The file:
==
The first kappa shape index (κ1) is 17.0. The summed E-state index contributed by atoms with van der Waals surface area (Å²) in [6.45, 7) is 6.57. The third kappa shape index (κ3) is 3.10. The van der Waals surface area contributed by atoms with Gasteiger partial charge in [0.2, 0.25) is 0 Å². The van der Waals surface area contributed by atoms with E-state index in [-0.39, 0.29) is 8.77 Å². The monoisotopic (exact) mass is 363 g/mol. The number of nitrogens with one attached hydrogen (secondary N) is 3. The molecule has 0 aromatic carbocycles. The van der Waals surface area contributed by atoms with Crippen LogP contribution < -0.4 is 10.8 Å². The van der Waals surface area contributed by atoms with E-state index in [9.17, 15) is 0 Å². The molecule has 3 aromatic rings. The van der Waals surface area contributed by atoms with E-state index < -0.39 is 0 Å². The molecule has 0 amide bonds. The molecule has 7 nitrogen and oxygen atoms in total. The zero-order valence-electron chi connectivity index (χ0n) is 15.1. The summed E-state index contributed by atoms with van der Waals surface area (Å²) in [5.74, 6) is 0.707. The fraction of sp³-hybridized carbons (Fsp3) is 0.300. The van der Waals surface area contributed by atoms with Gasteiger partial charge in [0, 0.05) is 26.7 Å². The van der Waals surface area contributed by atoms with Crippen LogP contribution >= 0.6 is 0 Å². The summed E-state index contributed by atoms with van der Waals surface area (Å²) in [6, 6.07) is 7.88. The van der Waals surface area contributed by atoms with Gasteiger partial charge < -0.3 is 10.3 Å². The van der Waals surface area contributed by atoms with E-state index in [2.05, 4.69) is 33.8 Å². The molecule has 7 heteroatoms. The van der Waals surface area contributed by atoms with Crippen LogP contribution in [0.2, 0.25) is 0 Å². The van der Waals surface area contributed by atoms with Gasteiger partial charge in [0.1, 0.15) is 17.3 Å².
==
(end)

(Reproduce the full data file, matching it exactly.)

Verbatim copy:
The first kappa shape index (κ1) is 17.0. The summed E-state index contributed by atoms with van der Waals surface area (Å²) in [6.45, 7) is 6.57. The third kappa shape index (κ3) is 3.10. The van der Waals surface area contributed by atoms with Gasteiger partial charge in [0.2, 0.25) is 0 Å². The van der Waals surface area contributed by atoms with E-state index in [-0.39, 0.29) is 8.77 Å². The monoisotopic (exact) mass is 363 g/mol. The number of nitrogens with one attached hydrogen (secondary N) is 3. The molecule has 0 aromatic carbocycles. The van der Waals surface area contributed by atoms with Crippen LogP contribution < -0.4 is 10.8 Å². The van der Waals surface area contributed by atoms with E-state index in [9.17, 15) is 0 Å². The molecule has 3 aromatic rings. The van der Waals surface area contributed by atoms with E-state index < -0.39 is 0 Å². The molecule has 0 amide bonds. The molecule has 7 nitrogen and oxygen atoms in total. The zero-order valence-electron chi connectivity index (χ0n) is 15.1. The summed E-state index contributed by atoms with van der Waals surface area (Å²) in [5.74, 6) is 0.707. The fraction of sp³-hybridized carbons (Fsp3) is 0.300. The van der Waals surface area contributed by atoms with Gasteiger partial charge in [0, 0.05) is 26.7 Å². The van der Waals surface area contributed by atoms with Crippen LogP contribution >= 0.6 is 0 Å². The summed E-state index contributed by atoms with van der Waals surface area (Å²) in [6, 6.07) is 7.88. The van der Waals surface area contributed by atoms with Gasteiger partial charge < -0.3 is 10.3 Å². The van der Waals surface area contributed by atoms with E-state index in [2.05, 4.69) is 33.8 Å². The molecule has 7 heteroatoms. The van der Waals surface area contributed by atoms with Crippen LogP contribution in [0.2, 0.25) is 0 Å². The van der Waals surface area contributed by atoms with Gasteiger partial charge in [0.1, 0.15) is 17.3 Å².